Post sponsored by


Te Whanganui-a-Tara – Tens of thousands of chimneys have been damaged or collapsed in New Zealand earthquakes.

On January 23 in 1855, a 8.2 magnitude earthquake rocked the Wairarapa and greater Wellington regions, with thousands of chimneys collapsing or causing damage to many homes at the time.

Sadly, one of the few fatalities from this event was attributed to the collapse of a brick chimney in the room in which he was sitting. 

So why are hazardous chimneys still so common on homes across the country? The fact is that pretty much every major earthquake over the past 170 years has shown that chimneys pose a significant risk to the safety of people and the strength of homes, the Earthquake Commission says.

Brick and masonry chimneys may crack, shift or collapse in an earthquake, causing damage to people and property. They can also topple or collapse through the roof or fall outwards damaging other parts of the property – or neighbours

As a result of the Canterbury earthquakes of 2010 and 2011, numerous insurance claims were made because of unreinforced chimneys falling and causing damage to properties across the area.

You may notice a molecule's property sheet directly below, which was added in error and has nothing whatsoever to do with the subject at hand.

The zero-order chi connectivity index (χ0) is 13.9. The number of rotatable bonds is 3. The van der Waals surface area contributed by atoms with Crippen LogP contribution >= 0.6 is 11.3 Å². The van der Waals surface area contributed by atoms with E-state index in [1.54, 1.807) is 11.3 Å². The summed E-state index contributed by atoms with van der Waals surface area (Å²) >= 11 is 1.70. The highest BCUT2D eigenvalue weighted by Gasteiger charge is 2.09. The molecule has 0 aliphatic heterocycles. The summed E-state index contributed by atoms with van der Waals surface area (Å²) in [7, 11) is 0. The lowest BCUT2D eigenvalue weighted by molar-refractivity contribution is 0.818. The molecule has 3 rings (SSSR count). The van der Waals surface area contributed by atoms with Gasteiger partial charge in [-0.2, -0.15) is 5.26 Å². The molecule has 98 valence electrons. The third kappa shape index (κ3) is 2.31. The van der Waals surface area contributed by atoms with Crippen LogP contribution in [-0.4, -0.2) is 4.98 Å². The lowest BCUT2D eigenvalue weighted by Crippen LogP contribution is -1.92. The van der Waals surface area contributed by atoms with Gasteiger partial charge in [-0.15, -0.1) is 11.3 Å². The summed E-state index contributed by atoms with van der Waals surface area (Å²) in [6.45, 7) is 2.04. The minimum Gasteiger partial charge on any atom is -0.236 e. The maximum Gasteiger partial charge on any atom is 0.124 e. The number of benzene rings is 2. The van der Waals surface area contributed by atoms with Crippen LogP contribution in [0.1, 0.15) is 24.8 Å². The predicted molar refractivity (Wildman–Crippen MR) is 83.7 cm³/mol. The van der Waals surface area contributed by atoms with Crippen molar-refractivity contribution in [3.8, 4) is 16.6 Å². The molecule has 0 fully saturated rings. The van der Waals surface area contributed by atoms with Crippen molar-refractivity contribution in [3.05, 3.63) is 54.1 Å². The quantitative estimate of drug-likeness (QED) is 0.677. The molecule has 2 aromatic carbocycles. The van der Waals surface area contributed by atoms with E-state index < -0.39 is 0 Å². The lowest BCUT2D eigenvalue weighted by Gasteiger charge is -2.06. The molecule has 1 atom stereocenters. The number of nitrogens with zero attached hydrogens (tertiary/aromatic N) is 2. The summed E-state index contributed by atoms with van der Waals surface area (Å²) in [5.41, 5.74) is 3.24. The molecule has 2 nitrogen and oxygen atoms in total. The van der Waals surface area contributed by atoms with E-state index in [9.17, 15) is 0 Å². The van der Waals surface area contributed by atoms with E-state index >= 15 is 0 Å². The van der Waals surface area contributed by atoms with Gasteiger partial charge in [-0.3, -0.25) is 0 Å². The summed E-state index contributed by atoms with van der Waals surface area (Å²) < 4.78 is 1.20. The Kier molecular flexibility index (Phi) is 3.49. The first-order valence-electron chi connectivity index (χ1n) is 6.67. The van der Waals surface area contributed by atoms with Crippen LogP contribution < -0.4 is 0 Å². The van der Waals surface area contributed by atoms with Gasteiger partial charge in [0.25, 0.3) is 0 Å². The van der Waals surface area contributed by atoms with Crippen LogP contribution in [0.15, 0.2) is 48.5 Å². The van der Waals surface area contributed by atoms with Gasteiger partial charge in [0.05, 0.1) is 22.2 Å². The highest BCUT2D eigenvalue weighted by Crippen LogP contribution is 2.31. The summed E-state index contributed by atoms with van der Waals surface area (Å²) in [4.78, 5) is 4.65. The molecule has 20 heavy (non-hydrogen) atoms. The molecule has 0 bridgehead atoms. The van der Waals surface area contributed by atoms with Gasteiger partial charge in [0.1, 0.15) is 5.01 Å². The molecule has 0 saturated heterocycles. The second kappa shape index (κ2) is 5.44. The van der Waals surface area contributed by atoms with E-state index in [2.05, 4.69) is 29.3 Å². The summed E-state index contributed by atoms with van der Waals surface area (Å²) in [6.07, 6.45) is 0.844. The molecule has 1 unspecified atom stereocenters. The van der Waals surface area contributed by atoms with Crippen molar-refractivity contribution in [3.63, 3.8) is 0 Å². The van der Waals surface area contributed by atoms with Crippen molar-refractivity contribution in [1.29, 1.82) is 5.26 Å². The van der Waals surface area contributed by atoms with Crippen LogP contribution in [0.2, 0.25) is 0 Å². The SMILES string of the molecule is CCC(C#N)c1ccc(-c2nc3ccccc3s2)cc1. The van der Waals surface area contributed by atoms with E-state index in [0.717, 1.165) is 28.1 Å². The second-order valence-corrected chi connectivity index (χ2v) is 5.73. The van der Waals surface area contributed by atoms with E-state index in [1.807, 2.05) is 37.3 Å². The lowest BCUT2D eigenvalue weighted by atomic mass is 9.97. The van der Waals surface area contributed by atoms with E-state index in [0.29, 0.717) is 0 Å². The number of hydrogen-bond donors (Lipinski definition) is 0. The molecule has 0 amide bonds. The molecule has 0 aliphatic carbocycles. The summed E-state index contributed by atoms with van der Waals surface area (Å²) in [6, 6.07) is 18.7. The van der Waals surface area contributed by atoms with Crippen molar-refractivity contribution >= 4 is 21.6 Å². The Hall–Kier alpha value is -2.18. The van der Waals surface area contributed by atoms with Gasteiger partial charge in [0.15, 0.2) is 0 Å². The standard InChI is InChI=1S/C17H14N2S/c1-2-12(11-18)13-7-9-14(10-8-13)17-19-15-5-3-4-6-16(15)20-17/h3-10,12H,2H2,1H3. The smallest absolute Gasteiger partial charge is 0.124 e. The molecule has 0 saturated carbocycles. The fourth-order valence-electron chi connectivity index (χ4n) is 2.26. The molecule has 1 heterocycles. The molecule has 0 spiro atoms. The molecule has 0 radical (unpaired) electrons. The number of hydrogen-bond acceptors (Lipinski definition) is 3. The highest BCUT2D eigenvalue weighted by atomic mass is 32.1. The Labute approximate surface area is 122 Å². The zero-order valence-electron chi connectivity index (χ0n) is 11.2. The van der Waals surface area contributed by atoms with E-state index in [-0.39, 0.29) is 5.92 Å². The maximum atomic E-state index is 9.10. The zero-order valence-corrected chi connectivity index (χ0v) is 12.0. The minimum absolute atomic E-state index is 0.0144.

Brick and concrete masonry chimneys built before the 1970s pose the greatest risk as they’re less likely to have extra internal reinforcement. Older chimneys are also more likely to have deterioration of the mortar that helps hold them together.

Brick chimneys built after 1985 should have a reinforced concrete flue within the brickwork and be tied to the house framing to prevent collapse.

But no matter its age, if any chimney is showing signs of damage or deterioration then builder should check it urgently.

The safest option for a hazardous chimney is to remove it from the top all the wall down to the floor level of the home. This work is often extensive but means that the risk posed by any collapse of brick or concrete is removed completely.

The most hazardous part of the chimney is that which sits above the roofline, so the next best option is to remove or replace this part of the structure. If the chimney is still in use this piece of the chimney can be replaced by a lighter weight metal flue.

Here is an Earthquake Commission chimney video: